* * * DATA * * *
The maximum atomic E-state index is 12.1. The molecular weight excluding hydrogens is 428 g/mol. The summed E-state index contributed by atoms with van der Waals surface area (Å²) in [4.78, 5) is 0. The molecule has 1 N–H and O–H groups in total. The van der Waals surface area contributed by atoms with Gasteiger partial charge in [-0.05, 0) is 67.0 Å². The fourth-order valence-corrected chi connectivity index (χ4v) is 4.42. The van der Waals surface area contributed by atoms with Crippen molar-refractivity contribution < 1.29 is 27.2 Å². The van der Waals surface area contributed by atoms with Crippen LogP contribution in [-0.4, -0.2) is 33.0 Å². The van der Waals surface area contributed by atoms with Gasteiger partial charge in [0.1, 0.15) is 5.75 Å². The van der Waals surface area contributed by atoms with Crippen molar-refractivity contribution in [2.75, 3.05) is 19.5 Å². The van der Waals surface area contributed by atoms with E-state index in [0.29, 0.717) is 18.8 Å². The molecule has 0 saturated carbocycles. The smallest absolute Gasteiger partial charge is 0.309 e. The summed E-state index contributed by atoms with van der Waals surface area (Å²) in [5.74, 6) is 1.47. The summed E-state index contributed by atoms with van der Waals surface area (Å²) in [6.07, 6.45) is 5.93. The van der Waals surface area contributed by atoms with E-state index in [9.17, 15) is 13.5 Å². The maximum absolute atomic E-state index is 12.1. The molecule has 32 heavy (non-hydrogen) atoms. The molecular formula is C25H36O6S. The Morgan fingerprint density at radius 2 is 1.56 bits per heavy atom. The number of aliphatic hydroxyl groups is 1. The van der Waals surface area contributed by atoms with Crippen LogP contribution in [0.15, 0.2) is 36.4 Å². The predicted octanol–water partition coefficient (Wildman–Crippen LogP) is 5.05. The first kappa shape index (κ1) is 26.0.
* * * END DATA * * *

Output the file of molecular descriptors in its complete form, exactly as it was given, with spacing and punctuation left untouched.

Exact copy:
The maximum atomic E-state index is 12.1. The molecular weight excluding hydrogens is 428 g/mol. The summed E-state index contributed by atoms with van der Waals surface area (Å²) in [4.78, 5) is 0. The molecule has 1 N–H and O–H groups in total. The van der Waals surface area contributed by atoms with Gasteiger partial charge in [-0.05, 0) is 67.0 Å². The fourth-order valence-corrected chi connectivity index (χ4v) is 4.42. The van der Waals surface area contributed by atoms with Crippen molar-refractivity contribution < 1.29 is 27.2 Å². The van der Waals surface area contributed by atoms with Crippen LogP contribution in [-0.4, -0.2) is 33.0 Å². The van der Waals surface area contributed by atoms with Gasteiger partial charge in [0.1, 0.15) is 5.75 Å². The van der Waals surface area contributed by atoms with Crippen molar-refractivity contribution in [2.75, 3.05) is 19.5 Å². The van der Waals surface area contributed by atoms with E-state index in [0.29, 0.717) is 18.8 Å². The molecule has 0 saturated carbocycles. The smallest absolute Gasteiger partial charge is 0.309 e. The summed E-state index contributed by atoms with van der Waals surface area (Å²) in [5.74, 6) is 1.47. The summed E-state index contributed by atoms with van der Waals surface area (Å²) in [6.07, 6.45) is 5.93. The van der Waals surface area contributed by atoms with E-state index in [9.17, 15) is 13.5 Å². The maximum absolute atomic E-state index is 12.1. The molecule has 32 heavy (non-hydrogen) atoms. The molecular formula is C25H36O6S. The Morgan fingerprint density at radius 2 is 1.56 bits per heavy atom. The number of aliphatic hydroxyl groups is 1. The van der Waals surface area contributed by atoms with Crippen LogP contribution in [0.15, 0.2) is 36.4 Å². The predicted octanol–water partition coefficient (Wildman–Crippen LogP) is 5.05. The first kappa shape index (κ1) is 26.0.